By Sasha Cekerevac
I had an interesting conversation the other day with a friend of mine who asked a very compelling question: with margin debt in the equities market hitting a new all-time high—$401 billion on the NYSE in September—is this a sign of a market top?
To find out what this really means, we have to dig a little deeper into how this can affect the equities market.
An increase in margin debt is really a story of investor sentiment. As the equities market moves up, this gives people more confidence and therefore increases investor sentiment. Many investors then borrow money to invest in the seemingly bullish market—this creates margin debt.
Now, this all sounds great on the way up, but in the end, the problem with higher levels of margin debt is twofold.
First, the very fact margin debt is increasing can be looked at from various angles. One is the obvious point of view that investor sentiment is becoming increasingly bullish on the equities market, so people are borrowing to get in on the action.
Another way to look at higher levels of margin debt is that while borrowing money to put into the equities market is bullish, as more money is chasing the same number of shares, at some point, if everyone is in the market, who’s left to buy?
Second, the real problem with high levels of margin debt is not on the way up, but when the equities market begins to turn. While investor sentiment can shift rapidly, the problem with investing on borrowed money is that it becomes far more painful on the way down.
This could lead to exaggerated moves to the downside. Borrowing to invest (and doing so at record levels) is like pouring gasoline on a fire. Sure, it can increase the size of the fire, but it becomes much more dangerous and could easily spread out of your control.
So when the market begins to turn, investor sentiment begins to shift away from optimism, which initially causes some selling pressure. But because this is based on borrowed money, this snowballs into even heavier selling pressure in the equities market.
Essentially, higher margin debt means the risks to the downside are increasing. While the equities market doesn’t necessarily have to sell off tomorrow, when it does happen, a higher level of borrowing will mean a faster descent.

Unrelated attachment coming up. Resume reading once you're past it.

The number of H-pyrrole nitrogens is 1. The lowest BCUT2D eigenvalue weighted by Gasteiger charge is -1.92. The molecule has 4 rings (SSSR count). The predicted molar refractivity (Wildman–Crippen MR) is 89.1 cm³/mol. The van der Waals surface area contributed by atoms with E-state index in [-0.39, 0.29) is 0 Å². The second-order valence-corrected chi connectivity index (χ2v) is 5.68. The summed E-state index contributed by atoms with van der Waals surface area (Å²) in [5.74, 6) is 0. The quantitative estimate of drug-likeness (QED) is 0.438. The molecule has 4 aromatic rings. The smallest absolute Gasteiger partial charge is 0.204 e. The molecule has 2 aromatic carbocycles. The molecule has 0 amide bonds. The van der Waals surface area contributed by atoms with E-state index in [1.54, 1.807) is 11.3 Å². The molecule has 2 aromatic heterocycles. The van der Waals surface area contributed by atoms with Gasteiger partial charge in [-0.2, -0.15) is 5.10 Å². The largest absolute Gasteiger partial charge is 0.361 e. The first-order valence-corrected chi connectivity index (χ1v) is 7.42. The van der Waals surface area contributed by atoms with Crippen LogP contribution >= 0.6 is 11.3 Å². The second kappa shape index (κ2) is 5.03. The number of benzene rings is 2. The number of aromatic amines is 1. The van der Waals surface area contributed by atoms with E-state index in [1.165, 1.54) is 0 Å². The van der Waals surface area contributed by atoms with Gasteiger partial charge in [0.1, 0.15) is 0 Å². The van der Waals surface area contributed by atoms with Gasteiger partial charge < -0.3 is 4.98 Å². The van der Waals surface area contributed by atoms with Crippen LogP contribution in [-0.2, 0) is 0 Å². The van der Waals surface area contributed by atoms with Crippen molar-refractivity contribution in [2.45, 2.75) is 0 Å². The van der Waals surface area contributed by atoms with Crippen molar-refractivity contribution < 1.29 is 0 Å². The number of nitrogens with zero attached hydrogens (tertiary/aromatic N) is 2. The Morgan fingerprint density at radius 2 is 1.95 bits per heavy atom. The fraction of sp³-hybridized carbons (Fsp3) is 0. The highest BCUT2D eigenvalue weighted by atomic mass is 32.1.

This record level of margin debt is indeed a warning sign. Because the equities market has been pushed up by this additional flow of funds, any sign that investor sentiment is shifting will lead to a pullback in margin debt, and this leads to selling pressure in the equities market.
If these investors had adequate capital, they wouldn’t be borrowing money to put in the equities market. So when we see data showing a pullback among the investors who are the most leveraged, this will lead to large selling pressure.
But because the equities market is at such high levels with a record margin debt, this combination along with the shift in investor sentiment could lead to a significant and dramatic sell-off.
While timing the market is impossible from simply looking at margin debt, it is an additional warning sign. The record level of margin debt is an indication to me that we are closer to the end of this run in the equities market than the beginning.
Investors need to be aware of any shifts in investor sentiment and adjust their investments accordingly. The trigger I’m watching for is a decline in margin debt.
This article was originally published at Investment Contrarians
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